Summary Judgment: New Movies
ALEX CHADWICK, host:
You could go online and look at all the newspapers you could find to see what the critics think of the new movies this week, or you can listen now to Mark Jordan Legan with the Slate's Summary Judgment.
Mr. MARK JORDAN LEGAN (Slate.com): This weekend, three main releases all have creepy images: condemned prisoners fighting for freedom, a dead woman found in a river, and Nicolas Cage's latest hairpiece. Yes, one of the hardest working hairpieces in show business is back on top with Mr. Cage as the star of the sci-fi paranormal thriller, "Next."
Cage plays a Las Vegas magician with a secret. He can see a few minutes into the future. Jessica Biel also stars.
(Soundbite of movie, "Next")
Ms. JESSICA BIEL (Actor): (As Liz) You can see things before they happen.
Mr. NICOLAS CAGE (Actor): (As Cris Johnson) Only my future. Except with you. I saw it far behind anything I've never seen before. You need to get away from here.
Mr. LEGAN: Critics are split on this one. Some calling it, a real mess, and others saying, sit back and enjoy the ride. Even though the New York Times calls "Next" a crummy action and speculative fiction hybrid, Newsday cheers irresistible junk food, and the Philadelphia Inquirer smiles, wildly ridiculous and thoroughly entertaining.
In limited release is the Australian drama, "Jindabyne." The title comes from the name of the lakeside town where a group of fishing buddies discover a girl's dead body. The film is based on a famous Raymond Carver story that was also used in Robert Altman's 1993 film, "Shortcuts." Gabriel Byrne and Laura Linney star.
(Soundbite of movie, "Jindabyne")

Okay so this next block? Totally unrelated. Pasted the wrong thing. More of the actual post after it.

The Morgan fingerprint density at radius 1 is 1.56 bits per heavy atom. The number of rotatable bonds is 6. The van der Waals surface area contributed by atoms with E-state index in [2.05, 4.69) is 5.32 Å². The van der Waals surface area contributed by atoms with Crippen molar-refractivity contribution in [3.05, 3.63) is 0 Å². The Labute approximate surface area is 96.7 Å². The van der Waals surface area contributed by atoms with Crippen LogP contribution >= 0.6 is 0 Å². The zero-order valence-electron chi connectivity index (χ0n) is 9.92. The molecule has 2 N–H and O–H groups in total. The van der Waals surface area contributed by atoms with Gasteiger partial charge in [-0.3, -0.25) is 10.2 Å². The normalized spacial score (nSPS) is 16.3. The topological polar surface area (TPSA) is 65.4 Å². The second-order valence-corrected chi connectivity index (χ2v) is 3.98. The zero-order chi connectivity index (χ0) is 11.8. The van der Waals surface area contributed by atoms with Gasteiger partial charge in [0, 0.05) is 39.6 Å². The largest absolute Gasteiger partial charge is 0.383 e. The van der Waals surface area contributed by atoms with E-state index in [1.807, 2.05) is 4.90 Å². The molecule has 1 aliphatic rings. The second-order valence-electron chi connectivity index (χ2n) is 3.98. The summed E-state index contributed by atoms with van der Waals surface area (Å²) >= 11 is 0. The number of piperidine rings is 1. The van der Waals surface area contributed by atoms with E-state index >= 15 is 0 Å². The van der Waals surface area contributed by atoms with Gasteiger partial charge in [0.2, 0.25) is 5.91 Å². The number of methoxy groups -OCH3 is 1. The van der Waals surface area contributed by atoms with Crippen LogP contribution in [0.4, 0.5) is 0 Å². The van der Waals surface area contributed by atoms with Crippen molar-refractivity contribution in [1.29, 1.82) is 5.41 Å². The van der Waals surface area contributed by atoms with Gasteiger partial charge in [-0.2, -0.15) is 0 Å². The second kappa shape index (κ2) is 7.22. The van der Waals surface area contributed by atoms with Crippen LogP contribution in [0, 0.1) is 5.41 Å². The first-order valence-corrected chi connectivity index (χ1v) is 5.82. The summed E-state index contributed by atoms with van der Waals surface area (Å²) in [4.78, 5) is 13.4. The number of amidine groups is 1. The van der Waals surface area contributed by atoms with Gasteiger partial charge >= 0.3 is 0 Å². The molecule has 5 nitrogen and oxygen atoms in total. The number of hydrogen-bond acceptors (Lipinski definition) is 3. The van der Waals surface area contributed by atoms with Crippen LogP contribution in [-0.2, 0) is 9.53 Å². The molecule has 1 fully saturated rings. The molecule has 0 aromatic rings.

Mr. GABRIEL BYRNE (Actor): (As Stewart Kane) That river is a very, very long, long way away and there are no bad men here, okay? Go to sleep.
Mr. LEGAN: Many critics applaud this mature somber film but some of the detractors agree with U.S.A. Today, which warns, strong acting but glacial pacing. The Los Angeles Times calls "Jindabyne" an experience not easy to shake off. And the New York Observer says, requires patience but the payoff is rewarding.
And we close with the wide release action flick, "The Condemned." This violent saga stars World Wrestling Entertainment icon Stone Cold Steve Austin as a death row prisoner, who is put on television to fight others to the death and where freedom goes to the sole survivor.
(Soundbite of movie, "The Condemned")
Unidentified Man: Jack Conrad, American, blew up a building in El Salvador killing three men.
What were you doing in El Salvador?
Mr. STEVE AUSTIN (Wrestling Superstar, Actor): (As Jack Conrad) Working on my tan.
Unidentified Man: Why did you blow the building up?
Mr. AUSTIN: It was blocking my sun.
Mr. LEGAN: "The Condemned" is an apt description of this movie's reviews. A sloppy indifferent action flick, sniffs the Seattle Post Intelligencer. Variety warns, aims for a non-stop thrill ride - has plenty of stops and few real thrills. And the Hollywood Reporter snaps, off putting and ridiculous.
I guess it is ridiculous. I think that people had watched a reality TV show where condemned prisoners fight to the death. But what if the condemned prisoners get, say, extreme makeovers and then have dance competitions to the death.
Oh man. We're talking America's next big TV ad.
CHADWICK: Mark Jordan Legan is a writer living in Los Angeles.
(Soundbite of music)
CONAN: DAY TO DAY is a production of NPR News with contribution from slate.com. I'm Alex Chadwick.
ALEX COHEN, host:
And I'm Alex Cohen. Madeleine Brand returns next week.
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